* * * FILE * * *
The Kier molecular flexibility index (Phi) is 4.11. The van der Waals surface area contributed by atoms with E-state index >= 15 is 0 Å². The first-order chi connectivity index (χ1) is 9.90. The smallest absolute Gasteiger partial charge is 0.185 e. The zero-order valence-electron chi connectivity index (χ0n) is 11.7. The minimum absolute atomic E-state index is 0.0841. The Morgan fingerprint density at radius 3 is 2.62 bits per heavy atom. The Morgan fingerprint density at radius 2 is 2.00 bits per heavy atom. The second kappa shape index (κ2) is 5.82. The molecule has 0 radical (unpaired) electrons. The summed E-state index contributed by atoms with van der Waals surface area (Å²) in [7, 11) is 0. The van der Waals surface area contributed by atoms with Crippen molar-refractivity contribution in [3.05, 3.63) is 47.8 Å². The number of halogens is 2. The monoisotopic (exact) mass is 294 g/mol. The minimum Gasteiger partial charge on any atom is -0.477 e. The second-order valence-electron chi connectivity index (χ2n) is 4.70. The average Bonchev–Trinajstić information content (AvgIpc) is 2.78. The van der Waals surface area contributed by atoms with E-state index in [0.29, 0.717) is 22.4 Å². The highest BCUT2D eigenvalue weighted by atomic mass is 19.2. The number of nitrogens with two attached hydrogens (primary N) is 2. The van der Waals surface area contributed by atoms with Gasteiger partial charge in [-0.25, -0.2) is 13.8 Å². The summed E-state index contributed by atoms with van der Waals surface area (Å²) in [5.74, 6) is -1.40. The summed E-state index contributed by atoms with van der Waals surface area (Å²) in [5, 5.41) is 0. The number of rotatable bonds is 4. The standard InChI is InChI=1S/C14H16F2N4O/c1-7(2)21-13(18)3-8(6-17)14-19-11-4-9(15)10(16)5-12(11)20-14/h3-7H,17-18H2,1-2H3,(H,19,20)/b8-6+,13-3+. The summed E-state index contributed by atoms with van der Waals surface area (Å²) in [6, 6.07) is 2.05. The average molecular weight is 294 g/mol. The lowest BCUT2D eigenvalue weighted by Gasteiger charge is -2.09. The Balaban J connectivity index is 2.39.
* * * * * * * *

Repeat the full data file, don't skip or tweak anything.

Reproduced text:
The Kier molecular flexibility index (Phi) is 4.11. The van der Waals surface area contributed by atoms with E-state index >= 15 is 0 Å². The first-order chi connectivity index (χ1) is 9.90. The smallest absolute Gasteiger partial charge is 0.185 e. The zero-order valence-electron chi connectivity index (χ0n) is 11.7. The minimum absolute atomic E-state index is 0.0841. The Morgan fingerprint density at radius 3 is 2.62 bits per heavy atom. The Morgan fingerprint density at radius 2 is 2.00 bits per heavy atom. The second kappa shape index (κ2) is 5.82. The molecule has 0 radical (unpaired) electrons. The summed E-state index contributed by atoms with van der Waals surface area (Å²) in [7, 11) is 0. The van der Waals surface area contributed by atoms with Crippen molar-refractivity contribution in [3.05, 3.63) is 47.8 Å². The number of halogens is 2. The monoisotopic (exact) mass is 294 g/mol. The minimum Gasteiger partial charge on any atom is -0.477 e. The second-order valence-electron chi connectivity index (χ2n) is 4.70. The average Bonchev–Trinajstić information content (AvgIpc) is 2.78. The van der Waals surface area contributed by atoms with E-state index in [0.29, 0.717) is 22.4 Å². The highest BCUT2D eigenvalue weighted by atomic mass is 19.2. The number of nitrogens with two attached hydrogens (primary N) is 2. The van der Waals surface area contributed by atoms with Gasteiger partial charge in [-0.25, -0.2) is 13.8 Å². The summed E-state index contributed by atoms with van der Waals surface area (Å²) in [5.74, 6) is -1.40. The summed E-state index contributed by atoms with van der Waals surface area (Å²) in [5, 5.41) is 0. The number of rotatable bonds is 4. The standard InChI is InChI=1S/C14H16F2N4O/c1-7(2)21-13(18)3-8(6-17)14-19-11-4-9(15)10(16)5-12(11)20-14/h3-7H,17-18H2,1-2H3,(H,19,20)/b8-6+,13-3+. The summed E-state index contributed by atoms with van der Waals surface area (Å²) in [6, 6.07) is 2.05. The average molecular weight is 294 g/mol. The lowest BCUT2D eigenvalue weighted by Gasteiger charge is -2.09. The Balaban J connectivity index is 2.39.